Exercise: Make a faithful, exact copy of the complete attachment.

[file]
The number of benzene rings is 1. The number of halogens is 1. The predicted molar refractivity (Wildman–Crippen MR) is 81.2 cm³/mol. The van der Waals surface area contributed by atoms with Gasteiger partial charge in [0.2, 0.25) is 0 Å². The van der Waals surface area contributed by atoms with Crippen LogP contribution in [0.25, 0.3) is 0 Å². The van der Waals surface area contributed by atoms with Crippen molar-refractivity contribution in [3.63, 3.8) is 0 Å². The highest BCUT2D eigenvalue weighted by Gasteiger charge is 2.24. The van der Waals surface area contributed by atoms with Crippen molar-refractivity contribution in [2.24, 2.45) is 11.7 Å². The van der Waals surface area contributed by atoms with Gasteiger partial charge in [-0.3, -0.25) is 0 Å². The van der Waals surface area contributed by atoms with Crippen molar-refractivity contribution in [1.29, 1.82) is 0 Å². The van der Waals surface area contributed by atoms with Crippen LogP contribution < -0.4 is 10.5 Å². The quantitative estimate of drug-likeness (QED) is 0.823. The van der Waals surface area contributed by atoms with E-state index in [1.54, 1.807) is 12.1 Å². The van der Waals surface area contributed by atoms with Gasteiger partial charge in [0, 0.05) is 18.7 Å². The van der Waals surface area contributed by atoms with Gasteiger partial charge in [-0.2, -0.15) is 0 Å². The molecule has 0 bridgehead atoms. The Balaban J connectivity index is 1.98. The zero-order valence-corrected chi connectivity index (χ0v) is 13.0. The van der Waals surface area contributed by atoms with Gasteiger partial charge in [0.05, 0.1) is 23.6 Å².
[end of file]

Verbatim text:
The number of benzene rings is 1. The number of halogens is 1. The predicted molar refractivity (Wildman–Crippen MR) is 81.2 cm³/mol. The van der Waals surface area contributed by atoms with Gasteiger partial charge in [0.2, 0.25) is 0 Å². The van der Waals surface area contributed by atoms with Crippen LogP contribution in [0.25, 0.3) is 0 Å². The van der Waals surface area contributed by atoms with Crippen molar-refractivity contribution in [3.63, 3.8) is 0 Å². The highest BCUT2D eigenvalue weighted by Gasteiger charge is 2.24. The van der Waals surface area contributed by atoms with Crippen molar-refractivity contribution in [2.24, 2.45) is 11.7 Å². The van der Waals surface area contributed by atoms with Gasteiger partial charge in [-0.3, -0.25) is 0 Å². The van der Waals surface area contributed by atoms with Crippen molar-refractivity contribution in [1.29, 1.82) is 0 Å². The van der Waals surface area contributed by atoms with Crippen LogP contribution < -0.4 is 10.5 Å². The quantitative estimate of drug-likeness (QED) is 0.823. The van der Waals surface area contributed by atoms with E-state index in [1.54, 1.807) is 12.1 Å². The van der Waals surface area contributed by atoms with Gasteiger partial charge in [0, 0.05) is 18.7 Å². The van der Waals surface area contributed by atoms with Gasteiger partial charge in [-0.2, -0.15) is 0 Å². The molecule has 0 bridgehead atoms. The Balaban J connectivity index is 1.98. The zero-order valence-corrected chi connectivity index (χ0v) is 13.0. The van der Waals surface area contributed by atoms with Gasteiger partial charge in [0.05, 0.1) is 23.6 Å².